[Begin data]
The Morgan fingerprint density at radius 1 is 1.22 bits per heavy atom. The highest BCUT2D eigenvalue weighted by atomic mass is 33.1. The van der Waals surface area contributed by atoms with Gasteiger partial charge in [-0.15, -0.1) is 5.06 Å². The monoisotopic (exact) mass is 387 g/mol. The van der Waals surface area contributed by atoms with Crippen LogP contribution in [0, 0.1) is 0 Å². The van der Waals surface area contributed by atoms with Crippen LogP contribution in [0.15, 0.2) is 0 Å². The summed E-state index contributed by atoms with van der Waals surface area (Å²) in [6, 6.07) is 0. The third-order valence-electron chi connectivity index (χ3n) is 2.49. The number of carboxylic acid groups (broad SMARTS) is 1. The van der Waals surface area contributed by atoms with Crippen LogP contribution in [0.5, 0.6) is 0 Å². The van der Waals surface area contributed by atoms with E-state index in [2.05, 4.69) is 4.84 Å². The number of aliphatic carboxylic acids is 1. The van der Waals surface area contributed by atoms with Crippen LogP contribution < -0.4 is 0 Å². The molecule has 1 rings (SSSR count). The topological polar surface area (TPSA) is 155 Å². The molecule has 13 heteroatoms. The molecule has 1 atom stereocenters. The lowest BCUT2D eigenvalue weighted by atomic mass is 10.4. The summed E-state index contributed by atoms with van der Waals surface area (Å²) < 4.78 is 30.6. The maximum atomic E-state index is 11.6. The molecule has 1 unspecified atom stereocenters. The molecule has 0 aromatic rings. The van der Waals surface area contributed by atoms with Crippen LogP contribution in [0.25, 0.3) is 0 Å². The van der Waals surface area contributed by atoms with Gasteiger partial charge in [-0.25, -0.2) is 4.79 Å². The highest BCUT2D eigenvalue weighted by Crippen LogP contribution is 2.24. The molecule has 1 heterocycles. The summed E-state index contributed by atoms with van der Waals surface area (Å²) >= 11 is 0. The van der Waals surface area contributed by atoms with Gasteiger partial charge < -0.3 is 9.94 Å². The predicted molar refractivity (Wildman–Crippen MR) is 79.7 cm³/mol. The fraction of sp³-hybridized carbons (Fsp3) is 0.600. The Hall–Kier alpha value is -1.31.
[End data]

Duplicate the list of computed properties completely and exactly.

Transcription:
The Morgan fingerprint density at radius 1 is 1.22 bits per heavy atom. The highest BCUT2D eigenvalue weighted by atomic mass is 33.1. The van der Waals surface area contributed by atoms with Gasteiger partial charge in [-0.15, -0.1) is 5.06 Å². The monoisotopic (exact) mass is 387 g/mol. The van der Waals surface area contributed by atoms with Crippen LogP contribution in [0, 0.1) is 0 Å². The van der Waals surface area contributed by atoms with Crippen LogP contribution in [0.15, 0.2) is 0 Å². The summed E-state index contributed by atoms with van der Waals surface area (Å²) in [6, 6.07) is 0. The third-order valence-electron chi connectivity index (χ3n) is 2.49. The number of carboxylic acid groups (broad SMARTS) is 1. The van der Waals surface area contributed by atoms with Crippen LogP contribution in [0.5, 0.6) is 0 Å². The van der Waals surface area contributed by atoms with E-state index in [2.05, 4.69) is 4.84 Å². The number of aliphatic carboxylic acids is 1. The van der Waals surface area contributed by atoms with Crippen LogP contribution < -0.4 is 0 Å². The molecule has 1 rings (SSSR count). The topological polar surface area (TPSA) is 155 Å². The molecule has 13 heteroatoms. The molecule has 1 atom stereocenters. The lowest BCUT2D eigenvalue weighted by atomic mass is 10.4. The summed E-state index contributed by atoms with van der Waals surface area (Å²) < 4.78 is 30.6. The maximum atomic E-state index is 11.6. The molecule has 1 unspecified atom stereocenters. The molecule has 0 aromatic rings. The van der Waals surface area contributed by atoms with Crippen LogP contribution in [0.25, 0.3) is 0 Å². The van der Waals surface area contributed by atoms with Gasteiger partial charge in [-0.25, -0.2) is 4.79 Å². The highest BCUT2D eigenvalue weighted by Crippen LogP contribution is 2.24. The molecule has 1 heterocycles. The summed E-state index contributed by atoms with van der Waals surface area (Å²) >= 11 is 0. The van der Waals surface area contributed by atoms with Gasteiger partial charge < -0.3 is 9.94 Å². The predicted molar refractivity (Wildman–Crippen MR) is 79.7 cm³/mol. The fraction of sp³-hybridized carbons (Fsp3) is 0.600. The Hall–Kier alpha value is -1.31.